Social Networks Need Clearer Terms of Service

Research shows how hard it is for users to know how their information is shared.

Photo illustration by Slate. Photo by Carl Court/Getty Images

Photo illustration by Slate. Photo by Carl Court/Getty Images

Earlier this month, Facebook added language to its Platform Policy for developers that specifically instructed, “don’t use data obtained from us to provide tools that are used for surveillance.”

This clarification followed an American Civil Liberties Union report late last year saying that a company called Geofeedia was marketing its social media–monitoring product to U.S. law enforcement as a tool to keep an eye on protests. In an email from Geofeedia to a potential police department client, which the ACLU obtained, the company boasts about how its special access to Facebook, Instagram, and Twitter data could be used to monitor protests. Geofeedia said that its system allowed it to have “covered Ferguson/Mike Brown nationally with great success.” It could access a vast amount of public posts, potentially in real time, allowing for the company to isolate posts and users in specific protest locations. In a case study document, the company also states that during the 2015 protests in Baltimore following the death of Freddie Gray, police officers were able to run facial recognition technology on social media photos to identify individuals with outstanding warrants and “arrest them directly from the crowds.”

It’s a terrifying idea. Black Lives Matter movement activists prominently used these services to document and publicize protests. Additionally, people of color, particularly activists, have historically been disproportionately targeted for surveillance by U.S. law enforcement. But Facebook and Twitter shouldn’t have been surprised. Law enforcement monitoring of social media during protests is also not particularly new, and the Snowden NSA surveillance revelations also included evidence of private companies offering social media–monitoring tools to law enforcement, in some cases specifically providing examples of how they could be used for monitoring activists and protests.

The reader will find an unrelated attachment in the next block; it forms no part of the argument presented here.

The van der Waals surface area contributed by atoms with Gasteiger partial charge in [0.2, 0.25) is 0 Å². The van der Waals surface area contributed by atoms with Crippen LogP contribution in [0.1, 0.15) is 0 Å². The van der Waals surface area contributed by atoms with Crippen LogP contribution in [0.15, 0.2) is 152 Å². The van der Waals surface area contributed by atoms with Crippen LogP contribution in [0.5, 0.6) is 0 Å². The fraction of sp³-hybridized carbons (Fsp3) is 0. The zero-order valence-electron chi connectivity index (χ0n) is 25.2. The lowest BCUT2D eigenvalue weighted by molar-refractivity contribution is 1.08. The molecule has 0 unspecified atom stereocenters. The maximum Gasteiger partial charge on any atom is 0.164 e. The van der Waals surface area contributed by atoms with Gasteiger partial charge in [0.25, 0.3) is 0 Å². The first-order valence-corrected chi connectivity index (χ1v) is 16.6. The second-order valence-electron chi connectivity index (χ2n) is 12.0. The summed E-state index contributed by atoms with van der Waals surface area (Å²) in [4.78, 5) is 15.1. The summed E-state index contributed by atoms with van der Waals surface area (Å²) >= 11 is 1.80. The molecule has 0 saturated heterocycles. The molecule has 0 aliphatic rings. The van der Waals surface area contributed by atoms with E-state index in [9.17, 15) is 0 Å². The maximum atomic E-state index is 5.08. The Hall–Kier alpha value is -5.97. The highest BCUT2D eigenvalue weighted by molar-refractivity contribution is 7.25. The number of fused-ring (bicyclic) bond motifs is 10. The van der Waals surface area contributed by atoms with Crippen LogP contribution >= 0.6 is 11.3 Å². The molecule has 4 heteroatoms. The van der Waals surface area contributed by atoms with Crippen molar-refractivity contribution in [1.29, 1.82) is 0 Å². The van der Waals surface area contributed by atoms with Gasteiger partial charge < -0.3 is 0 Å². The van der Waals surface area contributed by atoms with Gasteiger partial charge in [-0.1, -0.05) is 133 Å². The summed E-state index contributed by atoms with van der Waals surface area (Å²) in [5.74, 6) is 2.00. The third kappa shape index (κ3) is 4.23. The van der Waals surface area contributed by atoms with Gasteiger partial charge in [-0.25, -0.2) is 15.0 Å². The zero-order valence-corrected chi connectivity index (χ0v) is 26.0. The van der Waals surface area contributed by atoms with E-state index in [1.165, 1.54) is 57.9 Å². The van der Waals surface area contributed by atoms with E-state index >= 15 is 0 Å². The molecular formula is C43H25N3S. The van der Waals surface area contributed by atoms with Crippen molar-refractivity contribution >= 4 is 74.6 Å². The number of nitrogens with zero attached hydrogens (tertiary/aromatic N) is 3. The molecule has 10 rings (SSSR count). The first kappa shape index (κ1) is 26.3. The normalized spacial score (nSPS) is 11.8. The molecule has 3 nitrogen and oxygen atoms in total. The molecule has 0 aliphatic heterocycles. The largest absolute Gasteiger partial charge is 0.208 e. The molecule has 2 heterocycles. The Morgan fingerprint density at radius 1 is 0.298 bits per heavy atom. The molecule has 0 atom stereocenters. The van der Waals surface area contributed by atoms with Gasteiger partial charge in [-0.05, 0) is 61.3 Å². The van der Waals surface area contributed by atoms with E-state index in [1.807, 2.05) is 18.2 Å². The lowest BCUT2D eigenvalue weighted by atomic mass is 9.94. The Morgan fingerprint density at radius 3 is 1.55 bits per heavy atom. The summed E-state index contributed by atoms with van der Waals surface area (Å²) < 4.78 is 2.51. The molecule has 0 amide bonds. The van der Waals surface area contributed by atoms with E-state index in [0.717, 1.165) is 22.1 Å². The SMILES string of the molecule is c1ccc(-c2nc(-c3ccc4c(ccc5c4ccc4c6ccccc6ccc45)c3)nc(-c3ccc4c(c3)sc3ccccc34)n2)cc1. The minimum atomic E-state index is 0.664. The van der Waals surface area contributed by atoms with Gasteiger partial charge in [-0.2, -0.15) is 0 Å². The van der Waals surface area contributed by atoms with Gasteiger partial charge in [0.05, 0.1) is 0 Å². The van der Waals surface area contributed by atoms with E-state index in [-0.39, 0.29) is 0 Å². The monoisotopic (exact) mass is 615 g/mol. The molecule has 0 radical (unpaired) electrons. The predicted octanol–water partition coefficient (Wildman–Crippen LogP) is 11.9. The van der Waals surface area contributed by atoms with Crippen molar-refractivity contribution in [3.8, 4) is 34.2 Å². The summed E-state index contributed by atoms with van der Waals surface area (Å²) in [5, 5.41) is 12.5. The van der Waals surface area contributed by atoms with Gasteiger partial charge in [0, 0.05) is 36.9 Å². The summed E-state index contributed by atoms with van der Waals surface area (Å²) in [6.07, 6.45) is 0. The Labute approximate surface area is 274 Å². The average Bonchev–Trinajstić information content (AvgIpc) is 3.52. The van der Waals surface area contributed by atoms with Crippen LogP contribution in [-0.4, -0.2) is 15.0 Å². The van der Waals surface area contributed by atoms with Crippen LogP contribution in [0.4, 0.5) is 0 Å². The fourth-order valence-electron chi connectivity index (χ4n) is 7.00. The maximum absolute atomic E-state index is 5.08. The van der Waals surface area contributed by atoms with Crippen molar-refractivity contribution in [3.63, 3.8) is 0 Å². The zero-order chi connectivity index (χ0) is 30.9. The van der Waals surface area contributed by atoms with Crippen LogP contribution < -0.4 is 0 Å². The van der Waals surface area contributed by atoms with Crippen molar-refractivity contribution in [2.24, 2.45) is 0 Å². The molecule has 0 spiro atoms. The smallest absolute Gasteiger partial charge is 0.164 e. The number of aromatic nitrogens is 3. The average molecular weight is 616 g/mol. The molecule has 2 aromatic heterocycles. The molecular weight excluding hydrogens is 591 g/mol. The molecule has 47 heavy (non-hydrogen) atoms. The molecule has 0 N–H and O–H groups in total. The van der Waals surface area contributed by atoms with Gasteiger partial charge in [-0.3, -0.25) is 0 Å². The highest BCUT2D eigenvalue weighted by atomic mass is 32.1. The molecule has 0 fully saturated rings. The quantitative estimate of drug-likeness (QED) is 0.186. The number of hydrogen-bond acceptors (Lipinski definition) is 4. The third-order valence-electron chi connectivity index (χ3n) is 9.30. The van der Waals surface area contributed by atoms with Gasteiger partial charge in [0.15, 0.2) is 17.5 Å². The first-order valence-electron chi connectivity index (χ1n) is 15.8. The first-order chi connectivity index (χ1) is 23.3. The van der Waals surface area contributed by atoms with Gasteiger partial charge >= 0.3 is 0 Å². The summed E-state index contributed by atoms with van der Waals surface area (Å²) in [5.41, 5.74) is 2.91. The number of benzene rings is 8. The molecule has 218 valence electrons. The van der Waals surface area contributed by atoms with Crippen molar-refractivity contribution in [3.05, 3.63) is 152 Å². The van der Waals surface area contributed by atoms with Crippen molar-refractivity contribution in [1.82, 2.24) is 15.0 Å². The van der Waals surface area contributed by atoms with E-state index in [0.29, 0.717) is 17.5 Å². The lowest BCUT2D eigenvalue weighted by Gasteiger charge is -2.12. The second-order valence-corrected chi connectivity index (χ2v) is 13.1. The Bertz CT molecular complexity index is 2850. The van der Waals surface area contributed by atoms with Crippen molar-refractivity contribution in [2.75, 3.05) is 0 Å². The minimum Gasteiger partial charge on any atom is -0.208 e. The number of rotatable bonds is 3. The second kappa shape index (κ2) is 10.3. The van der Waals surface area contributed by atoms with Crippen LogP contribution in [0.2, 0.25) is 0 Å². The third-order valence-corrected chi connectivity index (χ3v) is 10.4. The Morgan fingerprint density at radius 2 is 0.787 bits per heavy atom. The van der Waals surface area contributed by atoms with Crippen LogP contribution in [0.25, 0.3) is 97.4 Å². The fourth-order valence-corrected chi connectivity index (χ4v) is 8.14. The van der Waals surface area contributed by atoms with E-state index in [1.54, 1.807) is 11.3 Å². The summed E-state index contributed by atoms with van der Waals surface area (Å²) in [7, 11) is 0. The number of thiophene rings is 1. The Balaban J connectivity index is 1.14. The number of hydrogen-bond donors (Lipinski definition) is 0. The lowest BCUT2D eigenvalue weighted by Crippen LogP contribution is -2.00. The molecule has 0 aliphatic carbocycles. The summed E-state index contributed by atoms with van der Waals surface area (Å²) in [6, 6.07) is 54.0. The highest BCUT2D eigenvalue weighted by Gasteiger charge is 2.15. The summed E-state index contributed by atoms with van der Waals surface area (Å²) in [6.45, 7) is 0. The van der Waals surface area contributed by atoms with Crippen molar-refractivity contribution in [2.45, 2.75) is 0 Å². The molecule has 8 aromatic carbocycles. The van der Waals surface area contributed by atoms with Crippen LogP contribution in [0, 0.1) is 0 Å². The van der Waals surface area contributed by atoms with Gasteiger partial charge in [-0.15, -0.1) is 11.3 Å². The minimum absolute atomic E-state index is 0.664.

Facebook and Twitter ended their relationship with Geofeedia after these allegations came to light, and Facebook’s recent clarification of its terms of service better cements this position as a formal policy. But the incident highlights a larger issue. Geofeedia is hardly the only company feeding social media data into its surveillance tools, selling them to various law enforcement and government authorities, or marketing them specifically for deployment during protests. Incomplete or vague policies governing use of user data leaves room for third parties to abuse their access. And without company disclosure about the steps they take to detect and prevent such abuse, users are left in the dark about how—or whether—their privacy rights are respected.

On Thursday, Ranking Digital Rights released its 2017 Corporate Accountability Index, which examines public commitments and policy disclosures relating to freedom of expression and privacy from 22 of the world’s leading internet, mobile, and telecommunications companies. (Disclosure: I work with RDR and worked on this report. RDR is a project of New America, which is a partner with Slate and Arizona State University in Future Tense.) The 2017 index found that companies don’t give users enough information about company policies and practices to make informed choices about which services to trust with their personal information. Companies often have vague or incomplete disclosures about the types of information they collect from users, why and how this information is being collected, and with whom it is shared.